Slight problem, even if I scraped away the snow and ice covering my yard the only thing I was going to find underneath was more frozen tundra and freeze-dried brown things - I needed artwork to tell the story. I needed some earthy little sprouts. On the plus side, my tiny kitchen has one large south-facing window that I use to grow parsley, sage, rosemary, thyme, chives and catnip in year-round.

So with the countdown clock set, my mission was to find some quick sprouting vegetables that are the harbingers of spring. The answer – baby mesclun mix and baby spinach. To speed things up, and to justify buying a new gardening gadget, I purchased a heated seed-starting mat that goes under prospective seedlings to warm their little plot of earth.

That earth was a mix of potting soil containing fertilizer and seed-starting medium (which is lighter). For aesthetic purposes, and since I wanted to fake a spring garden plot, I left out those little brown pellets and their fibrous pot cousins and spread my earthy mix in the seed starting tray. Then, each half was sprinkled with my little budding wonders of joy – half spinach and half lettuce.

With their buns warming and a mist of water each day, the little green heads began emerging within a few days. Once the sprouts were established, the warming pad was no longer needed. To keep moisture even, the clear tray lid was propped open with chopsticks – while I was home. You see, a big tray of dirt with little sprouts was too much temptation for the feline members of the house.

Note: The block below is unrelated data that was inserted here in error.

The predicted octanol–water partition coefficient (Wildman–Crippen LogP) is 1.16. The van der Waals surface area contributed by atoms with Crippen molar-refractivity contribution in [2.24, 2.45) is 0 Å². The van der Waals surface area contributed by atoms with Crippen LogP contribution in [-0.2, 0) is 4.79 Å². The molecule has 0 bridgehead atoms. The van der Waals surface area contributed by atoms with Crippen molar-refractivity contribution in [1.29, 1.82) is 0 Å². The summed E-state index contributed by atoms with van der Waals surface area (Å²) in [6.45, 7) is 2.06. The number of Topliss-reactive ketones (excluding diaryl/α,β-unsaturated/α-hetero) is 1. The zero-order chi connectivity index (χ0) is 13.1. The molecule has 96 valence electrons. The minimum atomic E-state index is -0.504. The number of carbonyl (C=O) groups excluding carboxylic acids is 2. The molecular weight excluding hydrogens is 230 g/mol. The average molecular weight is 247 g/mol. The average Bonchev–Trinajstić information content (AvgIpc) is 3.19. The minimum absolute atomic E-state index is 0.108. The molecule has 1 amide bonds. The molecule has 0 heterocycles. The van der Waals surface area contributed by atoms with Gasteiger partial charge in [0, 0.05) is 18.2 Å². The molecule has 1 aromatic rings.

Which led the melt down of 2009. Well, the year is still young. You see, as I was waiting for the sprouts to get a bit bigger for their pictorial debut, curiosity did just about kill the cat. Someone decided to reach in their paw and tipped the whole mini-garden plot into a pile of green confetti and brown rubble. Of course this was as I was leaving for the day job. I thought all was loss until Mr. Andshecookstoo mentioned getting to work late that day.

Did I mention that most of the cats are his? After a careful replanting of each little seedling – something akin to playing a game of Operation – the plot was restored. He even kept the spinach and mesclun sprouts in their separate halves. Did I also mention he’s a librarian?

Consequently, the little darlings lived. And now, when most spring gardeners are just starting their plots of lettuces and greens, we have a bountiful little tray fit for two. Or more. I keep finding half-chewed pieces and dirty paw prints around the kitchen . . .